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Old 12-14-2015, 08:58 PM
Howard Hartman Howard Hartman is offline
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Default MPD Warns Public of Fraudulent Schemes

For Immediate ReleaseDecember 14, 2015

MPD Warns Public of Fraudulent Schemes

(Washington, DC) - The Metropolitan Police Department’s Financial & Cyber Crimes Unit would like to make the public aware of several fraudulent schemes that are being perpetrated against D.C. residents and businesses from individuals using untraceable numbers that are “spoofed”. Caller ID spoofing is used when callers can deliberately falsify the telephone number and/or name relayed as the Caller ID information to disguise the identity of the calling party, and typically is from an area code that does not relate to a caller’s actual location.
  1. PEPCO Scam – A call to a business or residence from a person stating, “Your PEPCO bill is overdue and unless you pay $DOLLARS within the next hour your service will be shut off.” This is an attempt to gain money from you that will not be applied to your PEPCO account. In most cases, these funds are not recoverable and you will still owe PEPCO.

  2. IRS Scam – A call from a person stating, “You owe $$$ thousands in back or late Federal or DC taxes.” They may state they are from the U.S. Treasury or D.C. Tax Office, or D.C. Attorney General’s Office (there are many variations), but they demand payment of money immediately or within the hour to avoid arrest or an arrest warrant being issued. The number may have a 202 extension, but any money paid to this scam will typically go to an individual who resides outside of the United States. No amount will be applied to your account and funds are generally not recoverable. If you receive a call of this nature, even if you recognize the scam and do not send any funds, immediately notify the U.S. Department of the Treasury or the D.C. Office of Tax and Revenue. See below links:

    Internal Revenue Service:

    Office of Tax and Revenue:

  3. Grants Scam – A call from a person stating, “Congratulations, ‘Mr. or Ms. XYZ,’ the Government finds you are a good citizen (or something similar) and you therefore qualify for a $7,000 or $9,000 grant.” The caller then tells you to pay the grant fee of $242 or some similar amount. If the amount is paid, the caller may contact you again and request additional funds to pay the fund’s transfer insurance or a courier fee. If paid, the caller may call again advising taxes on the grant must be paid, and you need to send another sum of money.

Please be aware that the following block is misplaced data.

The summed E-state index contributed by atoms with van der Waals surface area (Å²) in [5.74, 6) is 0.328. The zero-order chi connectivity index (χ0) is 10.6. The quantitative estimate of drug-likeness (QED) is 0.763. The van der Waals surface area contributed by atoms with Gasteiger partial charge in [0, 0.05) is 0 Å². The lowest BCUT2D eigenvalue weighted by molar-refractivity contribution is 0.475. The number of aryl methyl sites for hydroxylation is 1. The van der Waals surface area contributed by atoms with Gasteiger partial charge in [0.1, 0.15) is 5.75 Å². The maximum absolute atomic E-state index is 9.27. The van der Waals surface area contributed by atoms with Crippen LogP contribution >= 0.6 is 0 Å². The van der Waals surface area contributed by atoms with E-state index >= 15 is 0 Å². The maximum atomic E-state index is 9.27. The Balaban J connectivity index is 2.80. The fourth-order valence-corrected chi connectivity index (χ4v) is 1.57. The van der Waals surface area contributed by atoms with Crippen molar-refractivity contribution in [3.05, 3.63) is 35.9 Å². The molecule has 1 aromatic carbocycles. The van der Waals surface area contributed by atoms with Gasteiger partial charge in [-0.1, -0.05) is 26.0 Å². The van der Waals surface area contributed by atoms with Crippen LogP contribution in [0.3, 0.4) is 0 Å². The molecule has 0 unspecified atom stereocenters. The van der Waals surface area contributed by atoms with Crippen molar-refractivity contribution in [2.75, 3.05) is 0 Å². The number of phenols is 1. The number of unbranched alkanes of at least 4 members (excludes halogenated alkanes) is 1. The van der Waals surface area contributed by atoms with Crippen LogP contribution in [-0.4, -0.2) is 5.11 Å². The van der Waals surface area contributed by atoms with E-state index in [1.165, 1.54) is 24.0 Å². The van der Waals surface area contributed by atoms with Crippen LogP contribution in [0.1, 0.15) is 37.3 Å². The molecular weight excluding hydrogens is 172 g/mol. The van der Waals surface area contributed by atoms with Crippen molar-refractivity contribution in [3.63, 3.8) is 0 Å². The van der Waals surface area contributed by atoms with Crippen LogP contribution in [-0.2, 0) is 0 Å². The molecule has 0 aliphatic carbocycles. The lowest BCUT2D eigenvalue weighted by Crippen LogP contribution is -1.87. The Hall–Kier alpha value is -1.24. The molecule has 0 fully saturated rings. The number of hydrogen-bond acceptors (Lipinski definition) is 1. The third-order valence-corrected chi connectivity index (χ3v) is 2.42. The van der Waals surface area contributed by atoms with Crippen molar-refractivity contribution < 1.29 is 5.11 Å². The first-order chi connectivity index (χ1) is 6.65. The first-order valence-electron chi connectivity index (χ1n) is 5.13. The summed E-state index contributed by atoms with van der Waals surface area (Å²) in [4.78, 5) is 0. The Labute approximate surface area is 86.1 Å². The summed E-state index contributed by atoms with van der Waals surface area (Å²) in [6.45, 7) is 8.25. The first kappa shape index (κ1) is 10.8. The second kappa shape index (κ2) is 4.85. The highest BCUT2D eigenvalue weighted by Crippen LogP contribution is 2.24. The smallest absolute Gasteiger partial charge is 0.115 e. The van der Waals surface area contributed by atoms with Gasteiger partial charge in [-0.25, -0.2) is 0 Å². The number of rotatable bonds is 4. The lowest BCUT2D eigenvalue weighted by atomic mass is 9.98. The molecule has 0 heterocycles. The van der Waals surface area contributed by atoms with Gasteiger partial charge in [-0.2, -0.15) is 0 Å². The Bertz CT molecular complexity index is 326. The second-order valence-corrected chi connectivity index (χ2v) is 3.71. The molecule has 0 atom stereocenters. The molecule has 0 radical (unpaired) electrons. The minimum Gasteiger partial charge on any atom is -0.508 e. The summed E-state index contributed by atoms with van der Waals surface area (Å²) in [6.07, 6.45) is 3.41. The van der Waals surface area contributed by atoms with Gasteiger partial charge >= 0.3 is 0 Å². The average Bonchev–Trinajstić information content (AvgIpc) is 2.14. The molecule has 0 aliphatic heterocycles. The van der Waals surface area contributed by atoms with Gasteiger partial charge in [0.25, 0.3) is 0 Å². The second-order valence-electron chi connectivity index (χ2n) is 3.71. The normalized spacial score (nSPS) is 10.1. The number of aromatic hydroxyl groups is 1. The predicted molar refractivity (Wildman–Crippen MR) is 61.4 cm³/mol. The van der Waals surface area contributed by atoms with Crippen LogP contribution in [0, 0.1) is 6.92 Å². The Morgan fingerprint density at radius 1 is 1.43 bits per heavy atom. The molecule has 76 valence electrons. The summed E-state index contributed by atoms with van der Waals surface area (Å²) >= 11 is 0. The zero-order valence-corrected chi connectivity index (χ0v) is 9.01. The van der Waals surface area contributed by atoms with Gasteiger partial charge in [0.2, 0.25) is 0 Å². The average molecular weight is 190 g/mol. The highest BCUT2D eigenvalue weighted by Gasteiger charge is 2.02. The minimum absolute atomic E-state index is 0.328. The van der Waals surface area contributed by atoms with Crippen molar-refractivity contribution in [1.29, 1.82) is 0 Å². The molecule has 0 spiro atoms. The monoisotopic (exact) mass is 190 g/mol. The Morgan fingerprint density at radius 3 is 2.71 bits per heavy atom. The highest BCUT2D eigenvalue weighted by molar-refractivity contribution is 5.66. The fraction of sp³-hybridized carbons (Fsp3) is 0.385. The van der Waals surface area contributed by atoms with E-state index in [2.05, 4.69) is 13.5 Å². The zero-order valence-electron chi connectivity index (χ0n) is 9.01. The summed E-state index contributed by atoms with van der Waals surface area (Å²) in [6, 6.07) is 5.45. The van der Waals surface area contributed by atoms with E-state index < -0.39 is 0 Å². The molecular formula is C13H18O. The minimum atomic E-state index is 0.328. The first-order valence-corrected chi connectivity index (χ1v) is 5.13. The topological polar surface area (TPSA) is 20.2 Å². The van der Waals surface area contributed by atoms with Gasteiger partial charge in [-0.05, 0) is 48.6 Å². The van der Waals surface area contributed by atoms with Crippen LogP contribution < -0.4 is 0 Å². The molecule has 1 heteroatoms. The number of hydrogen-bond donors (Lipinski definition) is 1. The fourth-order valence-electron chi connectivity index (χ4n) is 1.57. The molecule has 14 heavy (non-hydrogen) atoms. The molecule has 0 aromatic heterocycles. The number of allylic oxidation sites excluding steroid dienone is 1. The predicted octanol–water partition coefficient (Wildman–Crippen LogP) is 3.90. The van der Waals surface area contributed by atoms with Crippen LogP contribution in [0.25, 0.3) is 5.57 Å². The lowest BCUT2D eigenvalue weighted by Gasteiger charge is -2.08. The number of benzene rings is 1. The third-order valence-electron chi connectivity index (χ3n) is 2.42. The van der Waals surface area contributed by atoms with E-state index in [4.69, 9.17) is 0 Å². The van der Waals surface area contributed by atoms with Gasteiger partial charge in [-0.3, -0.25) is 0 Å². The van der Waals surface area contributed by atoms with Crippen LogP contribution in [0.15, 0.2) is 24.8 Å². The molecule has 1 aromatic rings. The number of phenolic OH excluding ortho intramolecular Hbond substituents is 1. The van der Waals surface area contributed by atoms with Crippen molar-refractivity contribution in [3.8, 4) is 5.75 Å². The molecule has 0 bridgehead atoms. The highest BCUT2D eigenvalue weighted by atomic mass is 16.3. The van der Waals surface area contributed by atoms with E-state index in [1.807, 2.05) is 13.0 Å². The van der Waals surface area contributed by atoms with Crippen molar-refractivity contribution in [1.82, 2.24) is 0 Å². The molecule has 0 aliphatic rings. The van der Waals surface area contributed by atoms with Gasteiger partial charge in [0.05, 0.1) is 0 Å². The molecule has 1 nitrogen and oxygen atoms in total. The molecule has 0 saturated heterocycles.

A variation on this scam is the loan scam where the caller states, “We have a $5,000 loan for you…” In a manner similar to the Grant Scam above, the caller will continue to make contact and request additional money. Generally, once money is sent, the caller will continue to call requesting more money until it is clear that no additional funds are being paid.
  4. Lottery Scam – A caller congratulates you on having won the lottery: “You won $500,000 from Publishers Clearing House, or American Lotto or something similar” The caller requests a fee be paid up front. Courier and transfer insurance fees may be requested. If the initial fees are paid, additional fees may be requested to pay taxes up front. The caller may continue to call with reasons more money is needed or may cease calling after receiving funds from the victim.

  5. Kidnapping Scam- A caller indicates they have kidnapped a relative and asks for money to be wired through Western Union to another location to secure the freedom of the kidnapping victim. Although the phone number may appear to be a local number, the caller is frequently calling from outside the local area.
Be aware of these scams. If you have information about a specific person(s) who is committing these offenses, or if you are a victim of one of these scams, contact your local police department and report it. If you are located in Washington, D.C. and have been a victim, call 911 to have a Metropolitan Police Department officer assist you further. The case will be forwarded to MPD’s Financial and Cyber Crimes Unit (FCCU) for further investigation.

An important guideline to remember is do not provide banking or personal information over the phone or email.

Financial and Cyber Crimes Unit (FCCU)
300 Indiana Avenue, NW - Room 3019
Washington, DC 20001
(202) 727-4159 [Hours: M-F 9am – 5 pm, except holidays]
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